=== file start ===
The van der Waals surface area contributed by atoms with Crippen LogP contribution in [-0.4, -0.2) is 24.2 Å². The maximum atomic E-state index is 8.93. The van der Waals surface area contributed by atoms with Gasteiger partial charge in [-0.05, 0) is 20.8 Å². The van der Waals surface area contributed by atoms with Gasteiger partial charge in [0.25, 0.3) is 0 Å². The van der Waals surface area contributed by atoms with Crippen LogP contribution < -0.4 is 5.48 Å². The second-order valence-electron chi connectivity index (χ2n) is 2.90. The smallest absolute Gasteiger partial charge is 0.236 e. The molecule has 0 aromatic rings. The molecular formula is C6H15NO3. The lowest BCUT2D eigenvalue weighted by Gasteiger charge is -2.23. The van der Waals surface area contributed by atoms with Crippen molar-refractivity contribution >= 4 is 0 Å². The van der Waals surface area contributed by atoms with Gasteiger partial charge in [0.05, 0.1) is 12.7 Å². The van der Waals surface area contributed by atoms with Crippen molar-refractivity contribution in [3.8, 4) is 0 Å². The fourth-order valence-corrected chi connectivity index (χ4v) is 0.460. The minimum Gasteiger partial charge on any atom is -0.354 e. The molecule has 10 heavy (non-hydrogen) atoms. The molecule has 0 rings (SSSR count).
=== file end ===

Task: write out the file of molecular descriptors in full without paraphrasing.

The van der Waals surface area contributed by atoms with Crippen LogP contribution in [-0.4, -0.2) is 24.2 Å². The maximum atomic E-state index is 8.93. The van der Waals surface area contributed by atoms with Gasteiger partial charge in [-0.05, 0) is 20.8 Å². The van der Waals surface area contributed by atoms with Gasteiger partial charge in [0.25, 0.3) is 0 Å². The van der Waals surface area contributed by atoms with Crippen LogP contribution < -0.4 is 5.48 Å². The second-order valence-electron chi connectivity index (χ2n) is 2.90. The smallest absolute Gasteiger partial charge is 0.236 e. The molecule has 0 aromatic rings. The molecular formula is C6H15NO3. The lowest BCUT2D eigenvalue weighted by Gasteiger charge is -2.23. The van der Waals surface area contributed by atoms with Crippen molar-refractivity contribution >= 4 is 0 Å². The van der Waals surface area contributed by atoms with Gasteiger partial charge in [0.05, 0.1) is 12.7 Å². The van der Waals surface area contributed by atoms with Crippen molar-refractivity contribution in [3.8, 4) is 0 Å². The fourth-order valence-corrected chi connectivity index (χ4v) is 0.460. The minimum Gasteiger partial charge on any atom is -0.354 e. The molecule has 10 heavy (non-hydrogen) atoms. The molecule has 0 rings (SSSR count).